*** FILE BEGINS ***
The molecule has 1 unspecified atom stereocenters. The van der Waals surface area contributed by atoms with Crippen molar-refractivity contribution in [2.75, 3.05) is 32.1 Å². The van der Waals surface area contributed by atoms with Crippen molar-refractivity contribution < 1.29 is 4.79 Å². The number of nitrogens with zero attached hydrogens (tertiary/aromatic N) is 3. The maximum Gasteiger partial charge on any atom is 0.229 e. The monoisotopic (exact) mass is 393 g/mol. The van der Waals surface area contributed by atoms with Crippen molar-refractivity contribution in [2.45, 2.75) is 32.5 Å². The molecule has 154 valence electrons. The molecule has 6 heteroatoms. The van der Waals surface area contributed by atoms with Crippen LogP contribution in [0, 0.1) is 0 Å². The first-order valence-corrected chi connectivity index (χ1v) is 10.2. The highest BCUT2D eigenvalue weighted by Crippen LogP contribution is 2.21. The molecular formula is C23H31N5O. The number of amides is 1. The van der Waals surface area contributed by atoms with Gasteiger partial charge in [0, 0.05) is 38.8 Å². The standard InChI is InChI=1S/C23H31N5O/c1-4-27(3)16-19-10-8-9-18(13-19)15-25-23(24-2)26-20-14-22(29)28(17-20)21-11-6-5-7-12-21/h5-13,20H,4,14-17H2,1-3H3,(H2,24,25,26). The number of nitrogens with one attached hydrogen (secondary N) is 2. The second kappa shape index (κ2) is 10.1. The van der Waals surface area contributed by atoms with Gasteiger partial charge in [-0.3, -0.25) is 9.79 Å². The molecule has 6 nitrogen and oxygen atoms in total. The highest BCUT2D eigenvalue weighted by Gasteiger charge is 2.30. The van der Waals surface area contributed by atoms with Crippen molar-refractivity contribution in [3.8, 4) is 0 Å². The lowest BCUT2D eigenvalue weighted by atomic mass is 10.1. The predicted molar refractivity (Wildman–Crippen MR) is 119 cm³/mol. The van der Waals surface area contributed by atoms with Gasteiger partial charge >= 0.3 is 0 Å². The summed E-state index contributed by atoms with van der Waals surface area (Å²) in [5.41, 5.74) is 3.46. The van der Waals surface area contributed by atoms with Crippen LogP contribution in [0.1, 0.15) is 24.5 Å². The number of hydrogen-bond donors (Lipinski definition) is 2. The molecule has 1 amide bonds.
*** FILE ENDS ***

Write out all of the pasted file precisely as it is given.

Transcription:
The molecule has 1 unspecified atom stereocenters. The van der Waals surface area contributed by atoms with Crippen molar-refractivity contribution in [2.75, 3.05) is 32.1 Å². The van der Waals surface area contributed by atoms with Crippen molar-refractivity contribution < 1.29 is 4.79 Å². The number of nitrogens with zero attached hydrogens (tertiary/aromatic N) is 3. The maximum Gasteiger partial charge on any atom is 0.229 e. The monoisotopic (exact) mass is 393 g/mol. The van der Waals surface area contributed by atoms with Crippen molar-refractivity contribution in [2.45, 2.75) is 32.5 Å². The molecule has 154 valence electrons. The molecule has 6 heteroatoms. The van der Waals surface area contributed by atoms with Crippen LogP contribution in [0, 0.1) is 0 Å². The first-order valence-corrected chi connectivity index (χ1v) is 10.2. The highest BCUT2D eigenvalue weighted by Crippen LogP contribution is 2.21. The molecular formula is C23H31N5O. The number of amides is 1. The van der Waals surface area contributed by atoms with Gasteiger partial charge in [0, 0.05) is 38.8 Å². The standard InChI is InChI=1S/C23H31N5O/c1-4-27(3)16-19-10-8-9-18(13-19)15-25-23(24-2)26-20-14-22(29)28(17-20)21-11-6-5-7-12-21/h5-13,20H,4,14-17H2,1-3H3,(H2,24,25,26). The number of nitrogens with one attached hydrogen (secondary N) is 2. The second kappa shape index (κ2) is 10.1. The van der Waals surface area contributed by atoms with Gasteiger partial charge in [-0.3, -0.25) is 9.79 Å². The molecule has 6 nitrogen and oxygen atoms in total. The highest BCUT2D eigenvalue weighted by Gasteiger charge is 2.30. The van der Waals surface area contributed by atoms with Crippen molar-refractivity contribution in [3.8, 4) is 0 Å². The lowest BCUT2D eigenvalue weighted by atomic mass is 10.1. The predicted molar refractivity (Wildman–Crippen MR) is 119 cm³/mol. The van der Waals surface area contributed by atoms with Gasteiger partial charge >= 0.3 is 0 Å². The summed E-state index contributed by atoms with van der Waals surface area (Å²) in [5.41, 5.74) is 3.46. The van der Waals surface area contributed by atoms with Crippen LogP contribution in [0.1, 0.15) is 24.5 Å². The number of hydrogen-bond donors (Lipinski definition) is 2. The molecule has 1 amide bonds.